More cash in the hands of rural Indians along with their willingness to spend spells good news for Mahindra & Mahindra Financial Services Ltd., a non-bank lender for purchasers of tractors and vehicles, by helping it rebound from shrinking profits and increasing bad loans.
“After two years of struggle, we’re seeing that rural sentiment has definitely turned positive and farm cash-flow has held up,” Ramesh Iyer, vice chairman and managing director, said in an interview in Mumbai. “On-time, widespread and more-than-average rainfall predicted this year will lead to rural consumers pulling out money and spending it,” he said.
Government policy, including buying farm products at higher-than-market prices along with a bigger budget aimed at boosting the rural economy, is already benefiting Mahindra Financial. The lender, which has a presence in about 330,00 villages, forecasts bad loans will continue to shrink as clients’ financial health strengthens. Signaling an improvement, the firm’s net income doubled for the 12 months through March after falling for three straight years.
Gross bad loans were reduced to 8.5 percent of the total as of March 31 from 9 percent a year earlier. The firm forecasts they’ll dip to 7 percent in the first half of this financial year and may fall to 5 percent later. “With signs of good rainfall and higher crop prices, things are going the right way for us and that will help reduce bad loans,” Iyer said.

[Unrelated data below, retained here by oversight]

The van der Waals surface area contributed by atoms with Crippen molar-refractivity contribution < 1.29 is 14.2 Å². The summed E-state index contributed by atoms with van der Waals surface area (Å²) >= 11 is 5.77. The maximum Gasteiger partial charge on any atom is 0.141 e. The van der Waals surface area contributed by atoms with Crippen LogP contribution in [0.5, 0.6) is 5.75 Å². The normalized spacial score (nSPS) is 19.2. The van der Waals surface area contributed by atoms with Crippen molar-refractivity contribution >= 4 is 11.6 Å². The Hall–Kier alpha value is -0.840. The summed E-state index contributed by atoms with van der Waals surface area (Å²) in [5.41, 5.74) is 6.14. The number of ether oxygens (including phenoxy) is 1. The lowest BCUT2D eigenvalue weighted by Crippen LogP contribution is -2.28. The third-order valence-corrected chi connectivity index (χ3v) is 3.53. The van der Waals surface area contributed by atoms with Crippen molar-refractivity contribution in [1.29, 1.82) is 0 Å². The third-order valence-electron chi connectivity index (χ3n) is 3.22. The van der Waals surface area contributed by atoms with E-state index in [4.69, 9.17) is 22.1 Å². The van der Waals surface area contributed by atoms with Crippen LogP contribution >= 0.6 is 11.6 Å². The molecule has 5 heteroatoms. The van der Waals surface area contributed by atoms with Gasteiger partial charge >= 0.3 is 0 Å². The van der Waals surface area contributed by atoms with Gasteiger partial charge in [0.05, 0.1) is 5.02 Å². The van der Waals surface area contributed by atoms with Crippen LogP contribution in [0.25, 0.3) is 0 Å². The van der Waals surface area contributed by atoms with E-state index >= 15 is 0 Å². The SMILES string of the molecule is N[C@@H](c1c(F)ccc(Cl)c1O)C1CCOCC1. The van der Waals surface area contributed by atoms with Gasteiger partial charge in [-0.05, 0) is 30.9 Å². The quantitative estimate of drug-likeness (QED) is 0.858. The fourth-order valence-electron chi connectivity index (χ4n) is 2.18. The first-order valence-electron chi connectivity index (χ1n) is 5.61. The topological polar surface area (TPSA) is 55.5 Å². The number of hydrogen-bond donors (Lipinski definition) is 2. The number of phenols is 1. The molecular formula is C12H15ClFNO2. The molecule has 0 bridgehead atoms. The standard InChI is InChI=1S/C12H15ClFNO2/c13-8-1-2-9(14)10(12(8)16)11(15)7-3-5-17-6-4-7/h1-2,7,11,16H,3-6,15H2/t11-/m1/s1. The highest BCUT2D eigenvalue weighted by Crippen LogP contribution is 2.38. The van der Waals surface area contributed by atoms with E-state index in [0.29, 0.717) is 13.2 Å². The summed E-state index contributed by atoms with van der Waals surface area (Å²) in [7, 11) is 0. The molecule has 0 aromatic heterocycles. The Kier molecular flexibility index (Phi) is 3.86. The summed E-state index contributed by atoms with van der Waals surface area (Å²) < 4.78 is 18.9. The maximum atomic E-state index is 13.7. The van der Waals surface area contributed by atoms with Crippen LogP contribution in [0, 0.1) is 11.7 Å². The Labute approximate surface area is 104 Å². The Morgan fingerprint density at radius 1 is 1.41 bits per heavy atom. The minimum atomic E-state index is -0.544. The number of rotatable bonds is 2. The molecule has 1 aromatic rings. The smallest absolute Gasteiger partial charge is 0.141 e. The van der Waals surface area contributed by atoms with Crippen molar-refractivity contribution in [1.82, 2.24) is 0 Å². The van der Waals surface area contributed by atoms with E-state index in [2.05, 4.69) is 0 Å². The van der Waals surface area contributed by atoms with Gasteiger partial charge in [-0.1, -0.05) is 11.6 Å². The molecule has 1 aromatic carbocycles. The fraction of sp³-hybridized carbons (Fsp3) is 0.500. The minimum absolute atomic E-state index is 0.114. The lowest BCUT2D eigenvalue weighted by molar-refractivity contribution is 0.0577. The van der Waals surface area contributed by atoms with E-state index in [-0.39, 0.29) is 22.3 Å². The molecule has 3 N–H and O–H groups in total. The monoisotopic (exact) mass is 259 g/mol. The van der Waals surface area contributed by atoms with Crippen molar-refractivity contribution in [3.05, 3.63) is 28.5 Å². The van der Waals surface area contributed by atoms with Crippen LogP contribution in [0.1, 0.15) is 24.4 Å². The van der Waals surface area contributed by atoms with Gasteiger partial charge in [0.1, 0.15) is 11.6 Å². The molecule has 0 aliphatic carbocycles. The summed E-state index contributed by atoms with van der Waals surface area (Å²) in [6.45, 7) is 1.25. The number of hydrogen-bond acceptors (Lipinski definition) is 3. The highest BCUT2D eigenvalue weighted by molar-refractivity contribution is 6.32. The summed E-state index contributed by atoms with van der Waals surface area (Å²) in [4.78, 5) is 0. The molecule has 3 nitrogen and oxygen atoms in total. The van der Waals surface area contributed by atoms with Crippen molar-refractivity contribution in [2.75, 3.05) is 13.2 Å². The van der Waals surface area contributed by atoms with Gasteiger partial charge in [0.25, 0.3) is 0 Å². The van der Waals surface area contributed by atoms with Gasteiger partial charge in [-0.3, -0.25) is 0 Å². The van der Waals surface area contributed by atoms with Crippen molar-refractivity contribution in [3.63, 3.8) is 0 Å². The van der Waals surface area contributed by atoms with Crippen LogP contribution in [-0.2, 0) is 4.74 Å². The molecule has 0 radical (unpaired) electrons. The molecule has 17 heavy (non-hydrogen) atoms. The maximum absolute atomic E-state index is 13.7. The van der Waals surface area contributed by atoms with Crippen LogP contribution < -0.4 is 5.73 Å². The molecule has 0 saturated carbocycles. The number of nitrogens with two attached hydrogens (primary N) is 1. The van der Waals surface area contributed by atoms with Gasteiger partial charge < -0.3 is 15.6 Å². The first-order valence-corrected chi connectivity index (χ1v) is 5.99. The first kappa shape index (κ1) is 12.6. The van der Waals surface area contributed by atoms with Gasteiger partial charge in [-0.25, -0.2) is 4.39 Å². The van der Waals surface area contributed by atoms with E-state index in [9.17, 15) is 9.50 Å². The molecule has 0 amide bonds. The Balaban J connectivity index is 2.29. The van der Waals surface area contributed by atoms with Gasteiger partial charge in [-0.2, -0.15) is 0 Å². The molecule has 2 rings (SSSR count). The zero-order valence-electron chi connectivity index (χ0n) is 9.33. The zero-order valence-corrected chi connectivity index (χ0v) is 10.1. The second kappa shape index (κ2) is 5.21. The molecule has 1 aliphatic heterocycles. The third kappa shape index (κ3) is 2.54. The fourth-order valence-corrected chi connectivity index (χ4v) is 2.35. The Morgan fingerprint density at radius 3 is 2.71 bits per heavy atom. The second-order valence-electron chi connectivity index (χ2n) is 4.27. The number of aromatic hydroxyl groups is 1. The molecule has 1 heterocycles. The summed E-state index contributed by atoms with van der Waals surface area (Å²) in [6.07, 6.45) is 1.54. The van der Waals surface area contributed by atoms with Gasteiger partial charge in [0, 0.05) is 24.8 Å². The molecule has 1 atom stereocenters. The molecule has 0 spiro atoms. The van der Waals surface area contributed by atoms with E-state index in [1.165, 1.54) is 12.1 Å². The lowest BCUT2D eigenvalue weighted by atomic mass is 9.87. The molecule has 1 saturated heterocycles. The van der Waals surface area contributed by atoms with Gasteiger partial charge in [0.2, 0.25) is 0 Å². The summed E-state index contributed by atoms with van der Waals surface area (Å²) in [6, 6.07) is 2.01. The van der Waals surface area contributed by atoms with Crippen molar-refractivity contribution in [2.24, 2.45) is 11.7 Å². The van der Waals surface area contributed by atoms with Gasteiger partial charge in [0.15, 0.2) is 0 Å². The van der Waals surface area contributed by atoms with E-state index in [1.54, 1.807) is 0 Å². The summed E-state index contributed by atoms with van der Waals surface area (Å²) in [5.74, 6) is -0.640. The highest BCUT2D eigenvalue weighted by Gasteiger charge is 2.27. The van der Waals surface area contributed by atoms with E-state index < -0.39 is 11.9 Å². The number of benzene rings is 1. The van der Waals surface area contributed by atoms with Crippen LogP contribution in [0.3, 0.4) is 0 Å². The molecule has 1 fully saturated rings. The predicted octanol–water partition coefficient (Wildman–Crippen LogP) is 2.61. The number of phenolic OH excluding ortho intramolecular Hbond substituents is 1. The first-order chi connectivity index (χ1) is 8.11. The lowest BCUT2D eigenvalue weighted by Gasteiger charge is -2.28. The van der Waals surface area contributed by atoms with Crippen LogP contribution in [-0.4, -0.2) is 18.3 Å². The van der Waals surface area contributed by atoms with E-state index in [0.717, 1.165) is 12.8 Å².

Even as Mahindra Financial shares seem to have factored in the revival -- they have more than doubled since April 2016 -- many analysts tracking the company see further gains, with a consensus price target 13 percent higher than the last closing price. Twenty-four of the 31 analyst estimates compiled by Bloomberg are higher than the current share value.
With growth improving, current valuations at 2.1 times the estimated book price for the fiscal year through March 2020 “look undemanding,” Nomura Financial Advisory & Securities (India) Pvt said in an investor note June 6. Nomura recommends buying the shares with a price target of 600 rupees. The stock closed yesterday at 491 rupees.
Not all analysts are as ebullient about the firm’s outlook, seeing risk in its reliance on the health of farmers’ incomes. “We prefer non-bank financiers that are less dependent on rural consumers as it shields them from the vagaries of the village economy,” said Digant Haria, an analyst at Antique Stock Broking Ltd. in Mumbai, who rates the shares as hold with a target of 554 rupees.
As bad debt shrinks, Mahindra Financial aims to achieve a 3 percent return on assets within about 18 months, up from 1.9 percent as of March 31; it expects the value of financed assets to jump at least 15 percent this year. About 45 percent of the assets are manufactured by its parent Mahindra & Mahindra Ltd., the nation’s biggest tractor maker. The firm’s net interest income jumped 25 percent last year while provisions and write-offs for bad loans fell 6 percent from a year earlier.